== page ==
Doris sighed heavily and looked to heaven for strength when she heard her grown granddaughter’s voice.
“Grammy, are you home?” Ashley yelled as she let herself in, the screen door slamming behind her.
“I’m back here, in the bathroom,” Doris called as she shook her toothbrush dry and put it in the holder. She dried her hands on a towel, then met her granddaughter in the narrow hallway outside her bedroom.
Ashley pouted and batted sad eyes at her grandmother, silently pleading for sympathy. It was the routine, and Doris knew exactly what was expected of her.
“What’s wrong, sweetie?” Doris asked as she stroked her granddaughter’s thick blond hair. On the rare days that Ashley’s life was not in crisis, she created one. “Follow me into the bedroom and tell me all about it.”
The two walked into the room and Ashley sunk down into the recliner in the corner. She pushed back on the chair, causing the foot rest to pop up. Ashley kicked off her rhinestone-lined flip flops and for a second was distracted by her toe nails.
“My pedicure is already smudged,” she commented to herself, while she waited for her grandmother’s attention.
“I can listen while I work, dear. Go ahead and tell me what’s bothering you today.” Doris moved efficiently around the room, tackling her daily duties.
“It’s Travis,” Ashley began. “We’re having problems.”
Doris stopped for a moment and looked with concern at her granddaughter. “But you said you had a wonderful time on the honeymoon. What happened?”
“Now that we’re back home, he’s so demanding.”
“Travis? Demanding? That’s hard to imagine.”
“Well, he thinks I’m spending too much money. I thought when we got married we were supposed to put our money together and share everything. He thinks because he makes more money, he can tell me what I can and can’t buy.”
Doris was surprised. “More money? Did you get a job?”
Ashley studied her nails. “Not yet. But I’m his wife. He’s supposed to provide for me. I have needs, you know.”
“Yes, I know, dear,” Doris someone managed to say calmly. “Do you have a budget?”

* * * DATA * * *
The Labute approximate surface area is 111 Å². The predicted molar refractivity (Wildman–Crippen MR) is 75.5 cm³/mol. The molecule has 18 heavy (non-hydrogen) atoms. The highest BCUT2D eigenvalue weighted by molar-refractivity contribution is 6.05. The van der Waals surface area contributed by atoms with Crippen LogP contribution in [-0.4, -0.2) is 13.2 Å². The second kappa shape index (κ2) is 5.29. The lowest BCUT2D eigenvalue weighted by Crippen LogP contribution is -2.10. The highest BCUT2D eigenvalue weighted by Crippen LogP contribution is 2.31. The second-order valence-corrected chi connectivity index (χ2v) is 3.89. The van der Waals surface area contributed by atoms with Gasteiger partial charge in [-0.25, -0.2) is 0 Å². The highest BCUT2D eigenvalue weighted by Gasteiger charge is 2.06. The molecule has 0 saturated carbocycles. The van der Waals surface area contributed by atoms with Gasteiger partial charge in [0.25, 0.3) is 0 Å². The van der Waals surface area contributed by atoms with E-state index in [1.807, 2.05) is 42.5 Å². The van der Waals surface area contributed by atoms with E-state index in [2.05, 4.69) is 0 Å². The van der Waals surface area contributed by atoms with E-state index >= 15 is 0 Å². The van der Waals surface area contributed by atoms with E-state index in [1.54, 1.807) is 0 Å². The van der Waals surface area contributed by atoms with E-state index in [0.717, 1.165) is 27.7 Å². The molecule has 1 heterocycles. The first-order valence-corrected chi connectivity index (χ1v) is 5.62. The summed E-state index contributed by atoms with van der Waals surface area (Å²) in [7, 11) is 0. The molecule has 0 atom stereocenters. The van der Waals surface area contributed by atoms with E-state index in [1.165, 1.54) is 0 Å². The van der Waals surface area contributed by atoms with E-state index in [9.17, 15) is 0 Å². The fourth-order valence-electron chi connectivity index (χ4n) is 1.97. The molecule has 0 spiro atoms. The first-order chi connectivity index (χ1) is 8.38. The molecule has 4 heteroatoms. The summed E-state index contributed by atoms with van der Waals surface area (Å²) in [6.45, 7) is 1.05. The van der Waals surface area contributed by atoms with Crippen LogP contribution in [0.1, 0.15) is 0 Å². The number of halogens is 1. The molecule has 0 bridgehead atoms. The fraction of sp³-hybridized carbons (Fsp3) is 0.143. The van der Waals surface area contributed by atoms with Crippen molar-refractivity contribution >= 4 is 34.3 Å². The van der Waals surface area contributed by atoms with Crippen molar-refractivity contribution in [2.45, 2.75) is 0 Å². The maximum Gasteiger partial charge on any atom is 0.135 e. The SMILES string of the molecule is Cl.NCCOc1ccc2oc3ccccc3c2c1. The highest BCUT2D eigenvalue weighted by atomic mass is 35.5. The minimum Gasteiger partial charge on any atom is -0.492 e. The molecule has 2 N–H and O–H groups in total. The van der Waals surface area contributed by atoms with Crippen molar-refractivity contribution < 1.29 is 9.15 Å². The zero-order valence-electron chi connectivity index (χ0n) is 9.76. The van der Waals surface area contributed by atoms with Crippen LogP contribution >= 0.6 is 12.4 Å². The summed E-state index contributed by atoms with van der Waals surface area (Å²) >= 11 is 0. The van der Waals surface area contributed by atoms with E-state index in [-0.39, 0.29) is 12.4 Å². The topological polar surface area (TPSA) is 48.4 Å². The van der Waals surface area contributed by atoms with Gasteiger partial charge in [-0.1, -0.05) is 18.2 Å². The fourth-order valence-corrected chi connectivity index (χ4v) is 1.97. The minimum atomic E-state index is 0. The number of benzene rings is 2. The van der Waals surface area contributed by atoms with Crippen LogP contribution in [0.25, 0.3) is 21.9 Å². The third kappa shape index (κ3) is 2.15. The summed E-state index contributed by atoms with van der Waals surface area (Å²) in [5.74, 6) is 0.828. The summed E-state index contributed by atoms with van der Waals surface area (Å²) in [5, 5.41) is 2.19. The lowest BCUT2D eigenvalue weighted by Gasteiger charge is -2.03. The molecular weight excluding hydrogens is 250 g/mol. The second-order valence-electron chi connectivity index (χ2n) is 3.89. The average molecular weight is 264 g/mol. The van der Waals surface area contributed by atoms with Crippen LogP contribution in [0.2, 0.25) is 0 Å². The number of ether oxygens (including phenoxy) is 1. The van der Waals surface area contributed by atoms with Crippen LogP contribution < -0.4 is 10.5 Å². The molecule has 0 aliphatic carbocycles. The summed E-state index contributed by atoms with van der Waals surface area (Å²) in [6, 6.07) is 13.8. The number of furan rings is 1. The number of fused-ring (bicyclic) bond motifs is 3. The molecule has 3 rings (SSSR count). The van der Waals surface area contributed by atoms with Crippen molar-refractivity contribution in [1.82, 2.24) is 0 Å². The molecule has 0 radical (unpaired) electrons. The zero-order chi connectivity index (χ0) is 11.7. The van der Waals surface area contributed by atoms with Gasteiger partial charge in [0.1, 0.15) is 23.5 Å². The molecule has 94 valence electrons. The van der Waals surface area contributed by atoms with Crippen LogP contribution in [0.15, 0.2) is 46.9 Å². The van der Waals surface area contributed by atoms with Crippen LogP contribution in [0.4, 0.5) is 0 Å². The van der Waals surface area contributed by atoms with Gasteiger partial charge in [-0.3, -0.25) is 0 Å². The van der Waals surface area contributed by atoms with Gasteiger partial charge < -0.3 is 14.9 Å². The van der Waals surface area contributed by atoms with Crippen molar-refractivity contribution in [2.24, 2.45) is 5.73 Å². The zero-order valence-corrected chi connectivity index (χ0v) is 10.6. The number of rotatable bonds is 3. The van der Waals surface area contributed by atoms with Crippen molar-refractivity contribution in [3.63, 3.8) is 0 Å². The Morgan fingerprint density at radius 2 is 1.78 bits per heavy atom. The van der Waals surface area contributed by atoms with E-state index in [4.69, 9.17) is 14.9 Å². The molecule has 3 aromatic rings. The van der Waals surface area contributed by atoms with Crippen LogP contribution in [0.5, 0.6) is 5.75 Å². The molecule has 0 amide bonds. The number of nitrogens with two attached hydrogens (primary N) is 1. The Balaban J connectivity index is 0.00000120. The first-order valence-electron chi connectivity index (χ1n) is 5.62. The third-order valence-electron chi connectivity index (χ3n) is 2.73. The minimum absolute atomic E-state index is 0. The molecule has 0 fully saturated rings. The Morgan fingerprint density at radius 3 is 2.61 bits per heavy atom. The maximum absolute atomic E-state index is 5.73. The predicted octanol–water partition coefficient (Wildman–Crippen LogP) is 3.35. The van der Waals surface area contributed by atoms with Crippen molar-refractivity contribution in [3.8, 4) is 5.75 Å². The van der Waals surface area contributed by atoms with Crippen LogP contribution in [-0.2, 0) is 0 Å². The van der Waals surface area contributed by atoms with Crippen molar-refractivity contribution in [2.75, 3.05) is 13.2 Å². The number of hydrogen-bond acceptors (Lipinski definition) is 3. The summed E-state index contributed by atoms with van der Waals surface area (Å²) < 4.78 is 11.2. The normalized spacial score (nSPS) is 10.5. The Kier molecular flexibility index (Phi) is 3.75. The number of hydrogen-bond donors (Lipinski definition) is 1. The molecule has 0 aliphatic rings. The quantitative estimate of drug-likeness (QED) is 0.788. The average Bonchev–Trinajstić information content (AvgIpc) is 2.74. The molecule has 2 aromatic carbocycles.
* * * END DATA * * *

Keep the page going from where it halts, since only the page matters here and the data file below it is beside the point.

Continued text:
“Well...yes.” Ashley didn’t seem to like the question.
“Is your spending within the budget?”
“I went a little over,” Ashley said defensively. “I was just trying to make myself look pretty for him.”
“Oh, Ashley, I’ve seen the way Travis looks at you. I don’t think you need to spend money on yourself for him to find you attractive.” Doris tossed a damp rag to the sink in the adjacent bathroom, then returned to the bed.
“That’s what Travis said.” she admitted sheepishly. “I know we decided to save for a house and all, but it’s taking forever and we can’t have any fun. He hardly ever wants to go out to eat. He said three times a week is all we can afford.”
“Only three times a week?” Doris asked, trying hard not to sound too sarcastic. She continued moving around the bed, fluffing pillows and smoothing out the sheets.
Ashley was quiet for a moment as she watched her grandmother work. The silence was interrupted by music. “Is it real or just another crush? Do you catch a breath when I look at you?”
Doris jumped at the sound. “What in heaven’s name....?”
“Sorry,” Ashley shrugged. “It’s my new ring tone. David Archuleta,” she explained as she dug a slim phone out of her tight jeans. She looked at the screen. “Oh, Grammy, this is Tiff. We’re meeting at the mall. I’d better run.” She hopped up, leaving her chair in the reclined position. "Bye, Grammy. Bye, Pops,” she called over her shoulder as put the phone up to her ear. “Hello, Tiff? Yea, I’m on my way...” her perky voice slowly faded from Doris’s hearing as Ashley made her rapid exit.
Doris sat on the edge of the bed and sighed. She stroked the white hair of the man she’d pledged her love to 52 years ago. She lathered his emotionless face to prepare him for his daily shave, the same as she’d done for the past 3 years, 2 months and 3 weeks.
“I tell you what, Bill,” she spoke tenderly to her husband, though she knew he couldn’t answer. “The kids today don’t know how to wait for anything. It’s so frustrating listening to Ashley whine.” She gingerly ran the razor down the left side of his face. “I’m afraid I don’t have much patience.”
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